Jada Divita commits to Lipscomb University for volleyball

Jada+Divita+%E2%80%9922+spikes+a+ball+during+a+game+with+South%E2%80%99s+varsity+volleyball+team.+After+graduating+from+South%2C+Divita+plans+on+attending+Lipscomb+University+to+play+D1+volleyball.+

Jada Divita ’22 spikes a ball during a game with South’s varsity volleyball team. After graduating from South, Divita plans on attending Lipscomb University to play D1 volleyball.

Anna Czech '23, Copy Editor

As soon as she hears the solid thump of the volleyball against her arms, Jada Divita ’22 anticipates the muffled roar of the crowd and the swarming celebration of her teammates to soon follow.
According to Divita, the many hours spent training and working herself to the point of exhaustion pay off as she experiences the joy of the team support. She said she found her passion for the sport that has driven her to the spot she now holds on the D1 volleyball team at Lipscomb University.
“The biggest thing I’ve learned through moving up is a good work ethic,” Divita said. “It’s taught me that if you want something in life you really have to go after it and get it instead of just sitting around and waiting for it.”
The offer Divita accepted on Friday, October 9 had a four-week timestamp according to Janeil Divita, Jada Divita’s mother, and the varsity volleyball coach at Grosse Pointe South, forcing her to make a quick decision between Lipscomb and the nine other schools that made offers. However, Janeil Divita said her daughter’s recruitment process and goal of playing volleyball in college began much earlier due to her experience playing a sport in college and the entire family’s athletic inclination.
“I’ve always given them [her children] opportunities to try different things,” Janeil Divita said. “And I think that they were gifted with physical size and skills to be athletic people. So I just tried to nurture that.”
Jada Divita believes her commitment to volleyball starting in her early teens is what has driven her to her place on Lipscomb’s team. She said she had to work her way up through many levels of volleyball teams when she began the sport at age 12 because she had been playing softball her entire life instead of focusing on volleyball and wanted to be competitive with other players.
“I was on a 4s team, the fourth team down in the club, so the next year I worked really hard,” Jada Divita said. “I knew that this was what I wanted, and I moved up to the 3s team the next year. I was a year younger playing as a 14-year- old with 15-year-olds, and the next year I moved up to a 2s team for my 16th year. We decided as a family to switch clubs, and at the [new] club I made the 1s team this past year.”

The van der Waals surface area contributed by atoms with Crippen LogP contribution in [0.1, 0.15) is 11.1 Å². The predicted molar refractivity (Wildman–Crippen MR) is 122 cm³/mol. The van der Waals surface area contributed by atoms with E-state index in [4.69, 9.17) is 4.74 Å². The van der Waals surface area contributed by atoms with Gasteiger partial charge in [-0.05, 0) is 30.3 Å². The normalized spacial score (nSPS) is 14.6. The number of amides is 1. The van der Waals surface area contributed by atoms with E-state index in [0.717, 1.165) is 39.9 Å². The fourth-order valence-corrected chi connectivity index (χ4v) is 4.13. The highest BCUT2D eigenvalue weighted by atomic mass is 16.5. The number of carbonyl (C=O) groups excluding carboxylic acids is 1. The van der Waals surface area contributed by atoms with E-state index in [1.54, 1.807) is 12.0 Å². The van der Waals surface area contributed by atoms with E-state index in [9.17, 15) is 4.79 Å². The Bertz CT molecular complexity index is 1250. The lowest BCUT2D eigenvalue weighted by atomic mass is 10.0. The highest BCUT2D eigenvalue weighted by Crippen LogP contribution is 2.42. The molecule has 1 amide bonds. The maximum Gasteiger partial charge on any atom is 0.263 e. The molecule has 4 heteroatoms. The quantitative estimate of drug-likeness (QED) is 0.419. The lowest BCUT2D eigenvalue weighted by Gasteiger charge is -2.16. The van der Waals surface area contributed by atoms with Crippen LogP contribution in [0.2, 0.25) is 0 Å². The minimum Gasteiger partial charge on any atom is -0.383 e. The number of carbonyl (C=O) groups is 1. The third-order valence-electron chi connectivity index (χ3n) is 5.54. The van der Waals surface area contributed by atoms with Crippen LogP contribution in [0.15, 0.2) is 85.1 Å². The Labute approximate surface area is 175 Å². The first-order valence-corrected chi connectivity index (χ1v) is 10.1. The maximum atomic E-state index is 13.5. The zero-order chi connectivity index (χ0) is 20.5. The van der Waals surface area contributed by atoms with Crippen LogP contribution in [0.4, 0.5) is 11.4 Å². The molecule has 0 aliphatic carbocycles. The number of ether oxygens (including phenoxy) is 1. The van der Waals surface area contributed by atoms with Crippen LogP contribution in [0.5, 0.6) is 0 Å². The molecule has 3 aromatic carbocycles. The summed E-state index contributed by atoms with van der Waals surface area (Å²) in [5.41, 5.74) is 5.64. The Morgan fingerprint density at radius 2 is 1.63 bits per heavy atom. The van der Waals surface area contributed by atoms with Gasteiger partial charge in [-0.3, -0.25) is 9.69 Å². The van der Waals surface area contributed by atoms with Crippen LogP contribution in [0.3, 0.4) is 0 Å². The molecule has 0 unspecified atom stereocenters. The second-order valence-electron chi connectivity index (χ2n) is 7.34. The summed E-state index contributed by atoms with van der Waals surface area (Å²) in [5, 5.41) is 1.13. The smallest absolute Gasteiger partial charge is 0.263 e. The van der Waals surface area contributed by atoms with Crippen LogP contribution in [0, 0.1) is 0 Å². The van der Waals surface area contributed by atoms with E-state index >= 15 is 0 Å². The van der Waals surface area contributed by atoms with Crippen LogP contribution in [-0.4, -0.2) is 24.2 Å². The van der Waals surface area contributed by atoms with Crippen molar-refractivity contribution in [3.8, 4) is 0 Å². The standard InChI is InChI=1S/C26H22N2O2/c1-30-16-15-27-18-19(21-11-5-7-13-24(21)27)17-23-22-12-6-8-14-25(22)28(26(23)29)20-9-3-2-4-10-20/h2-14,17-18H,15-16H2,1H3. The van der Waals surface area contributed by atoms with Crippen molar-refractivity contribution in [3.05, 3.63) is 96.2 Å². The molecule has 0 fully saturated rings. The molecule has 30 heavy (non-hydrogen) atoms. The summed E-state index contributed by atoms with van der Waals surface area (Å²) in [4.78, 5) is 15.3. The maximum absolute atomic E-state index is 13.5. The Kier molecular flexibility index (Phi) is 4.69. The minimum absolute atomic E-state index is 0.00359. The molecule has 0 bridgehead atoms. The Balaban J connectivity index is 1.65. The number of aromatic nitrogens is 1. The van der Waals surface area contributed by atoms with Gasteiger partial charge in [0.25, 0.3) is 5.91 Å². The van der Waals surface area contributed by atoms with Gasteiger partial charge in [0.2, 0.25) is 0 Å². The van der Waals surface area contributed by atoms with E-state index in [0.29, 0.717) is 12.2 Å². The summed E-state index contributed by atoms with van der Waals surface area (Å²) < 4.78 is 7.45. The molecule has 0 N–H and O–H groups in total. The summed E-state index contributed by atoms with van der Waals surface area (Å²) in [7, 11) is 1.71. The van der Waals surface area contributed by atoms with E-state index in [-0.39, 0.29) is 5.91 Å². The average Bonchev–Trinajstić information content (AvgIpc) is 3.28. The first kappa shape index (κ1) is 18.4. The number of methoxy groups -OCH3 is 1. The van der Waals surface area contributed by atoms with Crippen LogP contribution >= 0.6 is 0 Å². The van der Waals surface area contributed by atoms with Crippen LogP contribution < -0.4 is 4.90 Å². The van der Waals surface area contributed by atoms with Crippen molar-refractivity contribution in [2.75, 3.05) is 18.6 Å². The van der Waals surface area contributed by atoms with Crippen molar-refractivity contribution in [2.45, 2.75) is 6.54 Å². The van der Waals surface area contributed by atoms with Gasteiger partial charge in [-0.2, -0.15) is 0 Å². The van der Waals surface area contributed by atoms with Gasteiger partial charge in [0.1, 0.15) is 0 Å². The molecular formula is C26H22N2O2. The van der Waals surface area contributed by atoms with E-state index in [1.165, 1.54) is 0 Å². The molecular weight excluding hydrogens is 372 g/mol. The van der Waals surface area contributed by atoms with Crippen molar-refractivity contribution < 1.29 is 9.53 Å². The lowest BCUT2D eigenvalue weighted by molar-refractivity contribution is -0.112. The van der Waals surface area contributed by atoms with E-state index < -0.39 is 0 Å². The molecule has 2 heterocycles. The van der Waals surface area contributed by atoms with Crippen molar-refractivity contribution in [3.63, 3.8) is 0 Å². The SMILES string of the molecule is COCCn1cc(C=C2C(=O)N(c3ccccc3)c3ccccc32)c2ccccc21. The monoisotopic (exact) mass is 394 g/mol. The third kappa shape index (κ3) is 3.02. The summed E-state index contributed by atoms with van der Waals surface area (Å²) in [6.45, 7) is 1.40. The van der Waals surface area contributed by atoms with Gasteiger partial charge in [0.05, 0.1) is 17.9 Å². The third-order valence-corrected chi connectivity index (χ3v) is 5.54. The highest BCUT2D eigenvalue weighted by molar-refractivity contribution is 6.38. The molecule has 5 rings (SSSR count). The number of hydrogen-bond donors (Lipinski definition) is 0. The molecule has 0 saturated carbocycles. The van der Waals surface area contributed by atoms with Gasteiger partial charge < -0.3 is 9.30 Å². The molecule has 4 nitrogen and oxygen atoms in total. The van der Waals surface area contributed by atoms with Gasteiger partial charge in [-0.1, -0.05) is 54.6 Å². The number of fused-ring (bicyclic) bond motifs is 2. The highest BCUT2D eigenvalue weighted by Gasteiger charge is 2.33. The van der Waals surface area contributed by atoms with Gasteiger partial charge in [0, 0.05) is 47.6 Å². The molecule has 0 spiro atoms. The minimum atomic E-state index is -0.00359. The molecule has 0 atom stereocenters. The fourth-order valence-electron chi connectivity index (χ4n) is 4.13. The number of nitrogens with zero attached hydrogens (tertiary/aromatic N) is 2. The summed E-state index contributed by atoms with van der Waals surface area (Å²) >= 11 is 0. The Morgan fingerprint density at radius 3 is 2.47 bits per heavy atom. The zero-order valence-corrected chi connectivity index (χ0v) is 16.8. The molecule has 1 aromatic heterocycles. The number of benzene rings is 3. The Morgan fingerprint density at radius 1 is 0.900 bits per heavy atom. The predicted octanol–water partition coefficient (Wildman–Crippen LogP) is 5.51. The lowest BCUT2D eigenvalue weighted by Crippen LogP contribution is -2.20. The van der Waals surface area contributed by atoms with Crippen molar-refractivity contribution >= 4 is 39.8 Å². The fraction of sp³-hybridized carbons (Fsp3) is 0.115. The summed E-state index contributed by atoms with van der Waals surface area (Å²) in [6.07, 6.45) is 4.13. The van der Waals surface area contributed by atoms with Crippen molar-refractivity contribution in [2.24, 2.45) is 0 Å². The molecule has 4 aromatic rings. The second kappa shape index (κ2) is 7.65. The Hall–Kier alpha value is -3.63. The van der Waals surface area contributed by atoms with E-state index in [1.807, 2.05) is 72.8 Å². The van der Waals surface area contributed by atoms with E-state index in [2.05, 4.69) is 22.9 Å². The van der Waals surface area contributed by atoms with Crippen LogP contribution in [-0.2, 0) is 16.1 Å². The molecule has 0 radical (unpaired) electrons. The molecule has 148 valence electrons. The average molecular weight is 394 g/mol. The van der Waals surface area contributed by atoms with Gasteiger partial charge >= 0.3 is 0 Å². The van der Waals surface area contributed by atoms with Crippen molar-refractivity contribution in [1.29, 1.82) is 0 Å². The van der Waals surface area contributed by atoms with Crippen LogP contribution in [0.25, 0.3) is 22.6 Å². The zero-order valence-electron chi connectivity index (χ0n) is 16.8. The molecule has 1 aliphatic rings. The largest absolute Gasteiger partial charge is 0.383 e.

While playing on South’s varsity volleyball team, Jada Divita took extra steps to develop her skills according to varsity volleyball player Ellie Groustra ’22. She said Divita works out outside of volleyball and does private training with club coaches, while still focusing on being the best leader possible for her team and maintaining team camaraderie.
“She binds our team at times,” Groustra said. “She’s a true leader, and she always knows what to say after every point.”
Though volleyball has brought her joy, Jada Divita said she has made many sacrifices for the sport and has even considered quitting. Fitting schoolwork into her schedule is difficult, but volleyball obligations have helped teach her about time management according to Jada Divita. She said she has also found it challenging to continue to spend time with separate groups of friends with practices every day and tournaments on the weekends.
“You feel like you’re a bit along because you have these two different groups of people,” Jada Divita said. “I’ve got my school friends and my volleyball friends, and I can’t always be with the groups at the same time. There’s social pressure of fitting in and having that stable group of friends at school.”
Janeil Divita said she believes her daughter’s character played a role in her recruitment to many colleges along with her strength and physicality on the court. She said these team support skills and confidence while playing has allowed her to succeed so far and will continue to bring her forward as she moves through her college career.
“I really admire her ability to control her emotions and keep pushing forward even when things aren’t going well on the court,” Janeil Divita said. “And off the court, she’s just a good-hearted person. She’s inclusive, and she loves her teammates as her family.”